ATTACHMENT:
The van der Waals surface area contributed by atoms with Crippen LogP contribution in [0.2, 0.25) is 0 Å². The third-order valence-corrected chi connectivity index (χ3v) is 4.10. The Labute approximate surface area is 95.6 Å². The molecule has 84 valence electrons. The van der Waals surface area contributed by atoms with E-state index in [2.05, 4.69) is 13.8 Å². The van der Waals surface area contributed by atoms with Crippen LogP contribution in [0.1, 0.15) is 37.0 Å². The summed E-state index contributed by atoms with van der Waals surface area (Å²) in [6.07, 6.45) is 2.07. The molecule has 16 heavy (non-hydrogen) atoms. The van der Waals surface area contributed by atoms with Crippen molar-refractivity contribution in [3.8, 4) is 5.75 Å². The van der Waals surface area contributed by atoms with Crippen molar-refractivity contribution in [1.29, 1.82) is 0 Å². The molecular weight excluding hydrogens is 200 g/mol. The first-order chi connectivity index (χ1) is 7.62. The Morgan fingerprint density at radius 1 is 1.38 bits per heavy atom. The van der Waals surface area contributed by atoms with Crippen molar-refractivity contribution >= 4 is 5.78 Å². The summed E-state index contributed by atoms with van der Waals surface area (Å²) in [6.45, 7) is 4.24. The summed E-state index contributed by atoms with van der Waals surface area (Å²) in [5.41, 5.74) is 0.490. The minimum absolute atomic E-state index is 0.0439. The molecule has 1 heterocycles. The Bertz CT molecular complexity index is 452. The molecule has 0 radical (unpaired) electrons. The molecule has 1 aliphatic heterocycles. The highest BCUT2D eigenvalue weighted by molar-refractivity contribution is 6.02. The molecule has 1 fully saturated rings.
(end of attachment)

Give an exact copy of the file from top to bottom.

The van der Waals surface area contributed by atoms with Crippen LogP contribution in [0.2, 0.25) is 0 Å². The third-order valence-corrected chi connectivity index (χ3v) is 4.10. The Labute approximate surface area is 95.6 Å². The molecule has 84 valence electrons. The van der Waals surface area contributed by atoms with E-state index in [2.05, 4.69) is 13.8 Å². The van der Waals surface area contributed by atoms with Crippen LogP contribution in [0.1, 0.15) is 37.0 Å². The summed E-state index contributed by atoms with van der Waals surface area (Å²) in [6.07, 6.45) is 2.07. The molecule has 16 heavy (non-hydrogen) atoms. The van der Waals surface area contributed by atoms with Crippen molar-refractivity contribution in [3.8, 4) is 5.75 Å². The van der Waals surface area contributed by atoms with Crippen molar-refractivity contribution in [1.29, 1.82) is 0 Å². The molecular weight excluding hydrogens is 200 g/mol. The first-order chi connectivity index (χ1) is 7.62. The Morgan fingerprint density at radius 1 is 1.38 bits per heavy atom. The van der Waals surface area contributed by atoms with Crippen molar-refractivity contribution >= 4 is 5.78 Å². The summed E-state index contributed by atoms with van der Waals surface area (Å²) in [6.45, 7) is 4.24. The summed E-state index contributed by atoms with van der Waals surface area (Å²) in [5.41, 5.74) is 0.490. The minimum absolute atomic E-state index is 0.0439. The molecule has 1 heterocycles. The Bertz CT molecular complexity index is 452. The molecule has 0 radical (unpaired) electrons. The molecule has 1 aliphatic heterocycles. The highest BCUT2D eigenvalue weighted by molar-refractivity contribution is 6.02. The molecule has 1 fully saturated rings.